• It promotes better cybersecurity practices within businesses, and there's a greater degree of clarity around what happens to someone's data when they share it online.
  • The Act is all about proactive data protection. So, passive risk mitigation isn't enough. It's on every company to actively protect data from unauthorised access.
  • Since customers feel like their data is safe, the SHIELD Act increases customer confidence. If you comply with the SHIELD Act, you'll build a better reputation with your client base.

Basically, NY SHIELD brings New York data protection law in line with other major privacy laws around the world, like the EU's General Data Protection Regulation (GDPR).

Who the Act Applies to

The NY SHIELD Act protects New York residents, but does it apply to every business? Or does it just apply to businesses based in New York? The answer's simple.

NY SHIELD applies to your business if you own, store, or license private data belonging to a New York resident.

  • It doesn't matter if your business is located in New York, Australia, or Spain. All that matters is you're handling New York residents' data.
  • The Act doesn't apply to information that's publicly available e.g. census data. Why? Because this data is in free circulation already.

You can find the exemption clause about publicly available information in section 7:

"Private information" does not include publicly available information that is lawfully made available to the general public from federal, state, or local government records."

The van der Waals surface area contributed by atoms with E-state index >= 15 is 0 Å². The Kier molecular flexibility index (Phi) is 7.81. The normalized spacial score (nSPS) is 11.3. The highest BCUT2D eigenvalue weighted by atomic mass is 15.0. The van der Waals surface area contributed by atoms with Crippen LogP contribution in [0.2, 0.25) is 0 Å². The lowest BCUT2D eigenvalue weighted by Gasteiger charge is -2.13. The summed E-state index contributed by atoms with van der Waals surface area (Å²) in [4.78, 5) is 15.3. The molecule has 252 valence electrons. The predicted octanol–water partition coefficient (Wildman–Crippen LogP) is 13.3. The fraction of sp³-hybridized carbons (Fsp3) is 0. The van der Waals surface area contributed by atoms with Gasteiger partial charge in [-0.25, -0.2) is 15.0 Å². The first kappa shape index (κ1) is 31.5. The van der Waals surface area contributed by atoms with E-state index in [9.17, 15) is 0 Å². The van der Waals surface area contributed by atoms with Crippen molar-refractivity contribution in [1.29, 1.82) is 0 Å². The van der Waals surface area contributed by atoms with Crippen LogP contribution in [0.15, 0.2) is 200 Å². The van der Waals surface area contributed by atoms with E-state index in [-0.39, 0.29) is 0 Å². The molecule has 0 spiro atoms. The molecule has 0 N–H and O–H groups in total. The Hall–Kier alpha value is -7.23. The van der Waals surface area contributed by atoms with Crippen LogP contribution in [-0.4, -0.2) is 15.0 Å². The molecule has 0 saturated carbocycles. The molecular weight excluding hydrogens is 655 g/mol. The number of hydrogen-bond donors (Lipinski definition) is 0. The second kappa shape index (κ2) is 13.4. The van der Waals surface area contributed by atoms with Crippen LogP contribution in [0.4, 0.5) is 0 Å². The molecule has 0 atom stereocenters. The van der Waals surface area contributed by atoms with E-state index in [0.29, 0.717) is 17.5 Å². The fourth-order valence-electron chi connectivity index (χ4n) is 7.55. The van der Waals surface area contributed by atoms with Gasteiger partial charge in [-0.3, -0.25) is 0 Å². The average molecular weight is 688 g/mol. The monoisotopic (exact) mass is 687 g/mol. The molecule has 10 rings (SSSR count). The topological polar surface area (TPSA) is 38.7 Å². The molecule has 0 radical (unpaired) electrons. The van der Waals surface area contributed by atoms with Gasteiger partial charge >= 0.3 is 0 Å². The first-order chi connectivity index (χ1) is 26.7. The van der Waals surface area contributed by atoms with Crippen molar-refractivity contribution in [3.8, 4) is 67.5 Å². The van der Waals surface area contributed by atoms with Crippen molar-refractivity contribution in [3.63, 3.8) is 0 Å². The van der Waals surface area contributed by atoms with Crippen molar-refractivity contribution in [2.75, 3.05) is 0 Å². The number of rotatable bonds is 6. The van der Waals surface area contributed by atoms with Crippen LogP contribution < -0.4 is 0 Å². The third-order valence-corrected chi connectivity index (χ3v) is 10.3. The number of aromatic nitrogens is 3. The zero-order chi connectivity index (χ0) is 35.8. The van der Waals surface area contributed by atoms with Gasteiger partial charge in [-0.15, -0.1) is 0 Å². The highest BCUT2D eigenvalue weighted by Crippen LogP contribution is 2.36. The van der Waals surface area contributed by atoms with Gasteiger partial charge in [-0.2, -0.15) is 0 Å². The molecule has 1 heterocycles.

Unless you only ever handle publicly available data, like the government records mentioned above, it's best to comply with the Act. Even if you're not already handling New York data, you might in the future, so it's best to build a compliance strategy now.

We've talked a lot about the SHIELD Act and who it applies to. Now, let's focus on your most important obligation under the Act: Reporting data breaches and how to comply.

What is a Data Breach?

What is a Data Breach?

"Data breach" is a pretty broad term. What does it mean? We can find a definition in section 2 of the SHIELD Act:

"Breach of the security of the system" shall mean unauthorized ACCESS TO OR acquisition OF, or ACCESS TO OR acquisition without valid authorization, of computerized data that compromises the security, confidentiality, or integrity of [personal] PRIVATE information maintained by a business. Good faith ACCESS TO, OR acquisition of [personal], PRIVATE information by an employee or agent of the business for the purposes of the business is not a breach of the security of the system, provided that the private information is not used or subject to unauthorized disclosure."

Essentially, it's a data breach when:

  • Someone accesses private information without proper authorization
  • This unauthorised access compromises the safety of the affected data

Examples of a data breach include:

  • Criminals hacking your system
  • An employee falling for a phishing scam and hackers capturing data
  • Leaving hard copies of sensitive data lying around somewhere that unauthorized people can see it

The Good Faith Exception

It's disproportionate, and expensive, to expect companies to report every single potential data breach. This is especially the case for small businesses. So, the SHIELD Act contains a special exemption clause.

Basically if an employee accidentally views information they shouldn't see, but they don't share it or use it, there's no data breach. It's known as the "good faith" exception.

To fall under the exception, you must show there's been:

  • An honest mistake (the "good faith" idea),
  • Undertaken in the course of the employee's normal business,
  • That doesn't result in someone's private data being shared anywhere else